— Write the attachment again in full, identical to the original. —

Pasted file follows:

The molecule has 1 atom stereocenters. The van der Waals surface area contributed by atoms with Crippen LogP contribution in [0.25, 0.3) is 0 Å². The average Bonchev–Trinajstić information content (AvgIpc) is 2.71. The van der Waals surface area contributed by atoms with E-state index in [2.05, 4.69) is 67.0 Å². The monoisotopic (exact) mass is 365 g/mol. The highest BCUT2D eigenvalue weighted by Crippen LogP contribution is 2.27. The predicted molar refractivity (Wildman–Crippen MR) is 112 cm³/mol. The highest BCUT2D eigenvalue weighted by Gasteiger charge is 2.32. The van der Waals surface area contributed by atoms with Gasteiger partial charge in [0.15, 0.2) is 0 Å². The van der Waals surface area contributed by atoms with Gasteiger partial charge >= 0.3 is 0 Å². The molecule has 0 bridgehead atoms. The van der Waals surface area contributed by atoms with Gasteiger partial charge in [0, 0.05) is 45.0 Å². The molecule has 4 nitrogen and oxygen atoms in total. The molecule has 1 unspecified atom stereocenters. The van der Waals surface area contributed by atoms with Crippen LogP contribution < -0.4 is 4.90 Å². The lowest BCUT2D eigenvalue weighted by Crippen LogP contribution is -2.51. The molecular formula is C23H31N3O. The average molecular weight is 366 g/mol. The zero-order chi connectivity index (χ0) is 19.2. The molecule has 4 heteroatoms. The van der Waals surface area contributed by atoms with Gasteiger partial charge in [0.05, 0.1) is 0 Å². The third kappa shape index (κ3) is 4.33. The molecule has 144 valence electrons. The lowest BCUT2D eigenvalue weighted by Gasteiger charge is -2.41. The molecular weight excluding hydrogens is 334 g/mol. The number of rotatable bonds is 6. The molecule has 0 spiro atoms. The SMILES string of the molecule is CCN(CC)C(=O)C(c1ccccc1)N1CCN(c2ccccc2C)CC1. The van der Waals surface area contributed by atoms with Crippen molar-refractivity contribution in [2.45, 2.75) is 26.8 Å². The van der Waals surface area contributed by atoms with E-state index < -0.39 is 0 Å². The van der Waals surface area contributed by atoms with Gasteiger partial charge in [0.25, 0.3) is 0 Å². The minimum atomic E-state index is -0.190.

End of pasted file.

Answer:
The molecule has 1 atom stereocenters. The van der Waals surface area contributed by atoms with Crippen LogP contribution in [0.25, 0.3) is 0 Å². The average Bonchev–Trinajstić information content (AvgIpc) is 2.71. The van der Waals surface area contributed by atoms with E-state index in [2.05, 4.69) is 67.0 Å². The monoisotopic (exact) mass is 365 g/mol. The highest BCUT2D eigenvalue weighted by Crippen LogP contribution is 2.27. The predicted molar refractivity (Wildman–Crippen MR) is 112 cm³/mol. The highest BCUT2D eigenvalue weighted by Gasteiger charge is 2.32. The van der Waals surface area contributed by atoms with Gasteiger partial charge in [0.15, 0.2) is 0 Å². The van der Waals surface area contributed by atoms with Gasteiger partial charge >= 0.3 is 0 Å². The molecule has 0 bridgehead atoms. The van der Waals surface area contributed by atoms with Gasteiger partial charge in [0, 0.05) is 45.0 Å². The molecule has 4 nitrogen and oxygen atoms in total. The molecule has 1 unspecified atom stereocenters. The van der Waals surface area contributed by atoms with Crippen LogP contribution < -0.4 is 4.90 Å². The lowest BCUT2D eigenvalue weighted by Crippen LogP contribution is -2.51. The molecular formula is C23H31N3O. The average molecular weight is 366 g/mol. The zero-order chi connectivity index (χ0) is 19.2. The molecule has 4 heteroatoms. The van der Waals surface area contributed by atoms with Gasteiger partial charge in [0.05, 0.1) is 0 Å². The third kappa shape index (κ3) is 4.33. The molecule has 144 valence electrons. The lowest BCUT2D eigenvalue weighted by Gasteiger charge is -2.41. The molecular weight excluding hydrogens is 334 g/mol. The number of rotatable bonds is 6. The molecule has 0 spiro atoms. The SMILES string of the molecule is CCN(CC)C(=O)C(c1ccccc1)N1CCN(c2ccccc2C)CC1. The van der Waals surface area contributed by atoms with Crippen molar-refractivity contribution in [2.45, 2.75) is 26.8 Å². The van der Waals surface area contributed by atoms with E-state index < -0.39 is 0 Å². The van der Waals surface area contributed by atoms with Gasteiger partial charge in [0.25, 0.3) is 0 Å². The minimum atomic E-state index is -0.190.